All exhibitions at Central are a collaboration between the San Diego Public Library and the City of San Diego Commission for Arts and Culture.
Julius Shulman: Modern San Diego
September 28 – January 19, 2020
© J. Paul Getty Trust
Recognized for his work in Los Angeles and Palm Springs, it is not widely known that between 1934 and 2007, architectural photographer Julius Shulman (1910 – 2009) shot over 200 projects in San Diego. His clients were architects, publishers, construction companies, and developers, and included notable San Diego architects Lloyd Ruocco, Sim Bruce Richards, Henry Hester, and Frederick Liebhardt. Shulman’s work, spanning several decades, documented the region’s evolving 20th century architectural landscape and he played an instrumental role in sharing California’s unique post-War modernism with a wide audience. Through a large number of publications and exhibitions, focused largely on his work in Palm Springs and Los Angeles for architects Frank Lloyd Wright, Pierre Koenig, Charles Eames, and Richard Neutra, interest in Shulman’s work continues to this day. However, his images of San Diego have not been widely shared or published.
Crafting Opportunity: Mid-Century Work from the Collection of Mingei International Museum
May 11 – July 28, 2019
Crafting Opportunity: Mid-Century Work from the Collection of Mingei International Museum is an exhibition of ceramics, furniture, fashion, fiber art, jewelry and metalwork that explores the robust artistic output that followed World War II. Mid-century craft and design in America is a study in creative pluralism, a blurring of the lines between fine and applied arts, craft and production, rustic and modern, functional and conceptual.
The exhibit includes notable works from craftspeople Ellamarie Woolley, Jack Lenor Larsen, Arline Fisch, Maria Martinez, Douglas Deeds, Berta Wright, Harrison McIntosh, Kay Whitcomb, Laura Andreson, and Charles and Ray Eames - many on view for the first time.
The Artist Portrait Project: San Diego Artists 2006-2016
Dec. 15, 2018 – March 17, 2019
Photographer Jennifer G. Spencer spent ten years trying to capture the “creative spirit” of leading San Diego artists through environmental portraiture. The result: An historic record of 50 artists who significantly contributed to our region’s creative culture. The exhibit included additional works from artists Kenneth Capps, Jean Wheat, Helen Redman, Susan Osborn, Joseph Bennett, Jeanne Dunn, James Watts, Anne Mudge, Nilly Gill, Cindy Zimmerman, Robert Treat, and Polly Giacchina.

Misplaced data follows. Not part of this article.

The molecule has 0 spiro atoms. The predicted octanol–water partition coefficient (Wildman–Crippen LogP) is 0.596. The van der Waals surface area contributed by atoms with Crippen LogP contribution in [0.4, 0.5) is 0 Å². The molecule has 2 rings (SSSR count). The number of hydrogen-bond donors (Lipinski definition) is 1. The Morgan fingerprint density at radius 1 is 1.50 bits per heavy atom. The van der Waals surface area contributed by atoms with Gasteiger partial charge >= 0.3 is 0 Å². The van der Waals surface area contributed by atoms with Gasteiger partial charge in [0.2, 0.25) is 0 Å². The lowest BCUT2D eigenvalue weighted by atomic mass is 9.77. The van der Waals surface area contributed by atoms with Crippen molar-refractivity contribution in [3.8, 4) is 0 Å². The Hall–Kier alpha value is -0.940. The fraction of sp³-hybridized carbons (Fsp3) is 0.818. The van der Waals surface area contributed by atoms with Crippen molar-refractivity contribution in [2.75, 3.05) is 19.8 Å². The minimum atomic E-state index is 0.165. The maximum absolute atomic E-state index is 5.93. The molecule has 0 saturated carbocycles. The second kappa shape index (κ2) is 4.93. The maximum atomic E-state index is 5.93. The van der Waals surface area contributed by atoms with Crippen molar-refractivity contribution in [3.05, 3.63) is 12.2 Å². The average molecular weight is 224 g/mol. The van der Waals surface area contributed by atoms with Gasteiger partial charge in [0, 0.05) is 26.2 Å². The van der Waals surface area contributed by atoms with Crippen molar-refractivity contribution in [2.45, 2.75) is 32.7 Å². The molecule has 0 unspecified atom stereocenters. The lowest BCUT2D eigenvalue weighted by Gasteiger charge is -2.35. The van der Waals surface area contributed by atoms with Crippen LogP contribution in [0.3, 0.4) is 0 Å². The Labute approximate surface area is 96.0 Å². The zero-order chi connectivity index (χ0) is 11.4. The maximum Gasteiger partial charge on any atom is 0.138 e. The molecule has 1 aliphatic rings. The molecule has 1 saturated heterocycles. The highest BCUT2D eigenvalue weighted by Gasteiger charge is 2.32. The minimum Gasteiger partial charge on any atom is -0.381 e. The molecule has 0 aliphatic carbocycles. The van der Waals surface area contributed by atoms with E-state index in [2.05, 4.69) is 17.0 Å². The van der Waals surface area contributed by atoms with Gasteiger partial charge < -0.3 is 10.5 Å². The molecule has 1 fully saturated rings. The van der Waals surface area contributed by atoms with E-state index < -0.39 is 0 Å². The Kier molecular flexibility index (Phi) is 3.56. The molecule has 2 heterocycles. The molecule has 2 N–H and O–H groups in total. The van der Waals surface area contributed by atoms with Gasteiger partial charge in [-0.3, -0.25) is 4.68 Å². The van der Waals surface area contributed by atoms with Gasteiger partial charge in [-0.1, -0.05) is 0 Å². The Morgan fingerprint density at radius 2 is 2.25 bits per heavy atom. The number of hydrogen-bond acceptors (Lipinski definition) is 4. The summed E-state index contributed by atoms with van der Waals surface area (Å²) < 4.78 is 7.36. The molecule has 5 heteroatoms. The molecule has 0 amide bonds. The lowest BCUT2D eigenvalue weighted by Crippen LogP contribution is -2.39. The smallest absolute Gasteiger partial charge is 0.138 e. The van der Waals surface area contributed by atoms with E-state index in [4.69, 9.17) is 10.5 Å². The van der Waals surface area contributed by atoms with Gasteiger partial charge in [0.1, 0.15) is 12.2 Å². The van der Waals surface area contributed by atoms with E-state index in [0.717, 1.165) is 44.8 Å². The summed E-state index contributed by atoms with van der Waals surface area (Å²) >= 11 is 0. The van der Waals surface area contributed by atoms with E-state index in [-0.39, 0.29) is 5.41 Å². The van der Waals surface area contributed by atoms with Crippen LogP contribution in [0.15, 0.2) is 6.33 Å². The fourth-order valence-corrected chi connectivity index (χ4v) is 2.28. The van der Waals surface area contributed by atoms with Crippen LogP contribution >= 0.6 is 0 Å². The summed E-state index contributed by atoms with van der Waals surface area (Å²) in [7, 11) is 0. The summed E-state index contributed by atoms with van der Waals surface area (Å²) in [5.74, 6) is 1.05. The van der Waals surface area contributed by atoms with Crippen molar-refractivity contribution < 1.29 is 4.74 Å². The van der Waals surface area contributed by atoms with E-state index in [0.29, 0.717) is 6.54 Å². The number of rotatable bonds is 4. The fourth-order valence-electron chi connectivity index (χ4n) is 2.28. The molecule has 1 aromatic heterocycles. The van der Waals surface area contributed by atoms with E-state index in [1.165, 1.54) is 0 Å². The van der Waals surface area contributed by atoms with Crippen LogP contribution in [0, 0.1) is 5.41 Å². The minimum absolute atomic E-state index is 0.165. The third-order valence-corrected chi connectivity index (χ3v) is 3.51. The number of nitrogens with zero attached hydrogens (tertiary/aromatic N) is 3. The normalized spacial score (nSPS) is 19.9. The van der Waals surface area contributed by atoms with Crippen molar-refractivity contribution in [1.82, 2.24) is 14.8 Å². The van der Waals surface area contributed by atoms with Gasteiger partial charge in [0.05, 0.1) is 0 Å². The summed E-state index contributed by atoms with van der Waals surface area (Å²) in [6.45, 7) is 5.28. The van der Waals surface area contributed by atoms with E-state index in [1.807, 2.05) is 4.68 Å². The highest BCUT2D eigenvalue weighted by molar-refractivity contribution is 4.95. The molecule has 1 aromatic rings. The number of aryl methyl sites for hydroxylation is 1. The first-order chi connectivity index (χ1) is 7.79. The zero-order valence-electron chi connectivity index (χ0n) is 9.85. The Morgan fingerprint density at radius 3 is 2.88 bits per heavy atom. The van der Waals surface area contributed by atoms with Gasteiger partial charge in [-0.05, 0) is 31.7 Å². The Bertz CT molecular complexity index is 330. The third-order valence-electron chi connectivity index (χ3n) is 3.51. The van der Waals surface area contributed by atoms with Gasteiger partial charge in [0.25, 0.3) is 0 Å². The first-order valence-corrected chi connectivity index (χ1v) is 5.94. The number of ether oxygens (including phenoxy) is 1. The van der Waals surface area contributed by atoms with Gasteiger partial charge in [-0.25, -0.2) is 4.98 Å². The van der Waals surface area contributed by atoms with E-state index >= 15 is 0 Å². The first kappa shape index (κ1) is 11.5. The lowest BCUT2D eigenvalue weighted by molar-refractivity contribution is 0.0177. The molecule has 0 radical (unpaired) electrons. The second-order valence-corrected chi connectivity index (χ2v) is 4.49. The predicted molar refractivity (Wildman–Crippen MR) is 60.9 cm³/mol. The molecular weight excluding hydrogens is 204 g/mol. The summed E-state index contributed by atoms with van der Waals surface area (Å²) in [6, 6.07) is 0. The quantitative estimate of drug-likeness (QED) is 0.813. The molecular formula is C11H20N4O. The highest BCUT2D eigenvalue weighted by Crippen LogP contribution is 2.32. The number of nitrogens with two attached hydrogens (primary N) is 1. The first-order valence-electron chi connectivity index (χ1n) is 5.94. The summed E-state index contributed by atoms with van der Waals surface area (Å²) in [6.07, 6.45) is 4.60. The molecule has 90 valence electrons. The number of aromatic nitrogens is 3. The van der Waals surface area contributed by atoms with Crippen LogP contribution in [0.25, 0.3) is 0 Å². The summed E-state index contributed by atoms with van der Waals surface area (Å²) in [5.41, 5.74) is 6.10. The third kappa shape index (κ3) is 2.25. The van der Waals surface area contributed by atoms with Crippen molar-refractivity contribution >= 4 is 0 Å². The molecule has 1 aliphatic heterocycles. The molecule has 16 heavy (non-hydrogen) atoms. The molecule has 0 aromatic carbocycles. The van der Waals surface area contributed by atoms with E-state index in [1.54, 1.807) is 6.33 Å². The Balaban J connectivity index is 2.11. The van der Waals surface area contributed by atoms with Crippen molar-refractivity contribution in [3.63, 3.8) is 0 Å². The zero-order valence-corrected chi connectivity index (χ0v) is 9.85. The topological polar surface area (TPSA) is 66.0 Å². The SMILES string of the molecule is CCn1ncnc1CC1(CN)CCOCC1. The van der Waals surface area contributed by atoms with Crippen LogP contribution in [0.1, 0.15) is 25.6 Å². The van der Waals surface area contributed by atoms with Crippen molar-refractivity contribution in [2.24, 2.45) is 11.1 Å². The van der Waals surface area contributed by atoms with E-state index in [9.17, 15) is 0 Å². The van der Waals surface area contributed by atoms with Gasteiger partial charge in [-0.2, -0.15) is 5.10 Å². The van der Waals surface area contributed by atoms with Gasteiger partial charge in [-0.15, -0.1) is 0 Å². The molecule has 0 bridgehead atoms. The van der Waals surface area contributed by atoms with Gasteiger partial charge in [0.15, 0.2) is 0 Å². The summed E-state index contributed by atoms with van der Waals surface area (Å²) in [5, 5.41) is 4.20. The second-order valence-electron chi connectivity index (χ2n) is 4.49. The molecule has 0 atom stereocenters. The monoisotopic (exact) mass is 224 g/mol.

A Method for Reaching Extreme Altitude
May 26 - Sept. 16, 2018
Featuring the work of eight San Diego artists exploring space art, ranging from scientific to science fiction and otherworldly curiosities. Artists Adam Belt, Matthew Bradley, Sheena Rae Dowling, Andrew McGranahan, Arzu Ozkal, Cheryl Sorg, Jones von Jonestein, and Melissa Walter traverse the outermost reaches of space through diverse mediums and concepts. Their creativity, paired with their search for knowledge, exemplifies the human desire to understand the world and universe we live in.
You Are Here
Feb. 10 - May 6, 2018
The creative energy from within San Diego-area higher education art departments was shifted off campus to the Central Public Library. Diverse works were created by instructors and students in a range of mediums such as painting, mixed media, ceramics, and photography.
Participants included 26 artists representing 13 universities and colleges: David Avalos/Martha Gil, California State University - San Marcos; David Adey/Matthew J. Mahoney, Point Loma Nazarene University; Matthew Hebert/Liz Koerner, San Diego State University; Monique van Genderen/Maya Grace Misra, University of California, San Diego; Brianna Rigg/Bryan Reid, University of San Diego; Jennifer Anne Bennett/Christian Garcia-Olivo, Grossmont Community College; Xuchi Eggleton/Larissa Lopez, Cuyamaca Community College; Siobhán Arnold/Benjamin Poarch, MiraCosta College; Sasha Koozel Jonestein/Corina Bilandzija, Palomar Community College; Wayne Hulgin/Niki Ito, San Diego City College; Wendell M. Kling/Tim Penney, San Diego Mesa College; Jessica McCambly/Hanna Hunter, San Diego Miramar College; Perry Vasquez/Jorge Mendez, Southwestern College.
Dream of the Nineties
Sept. 23 – Dec. 31, 2017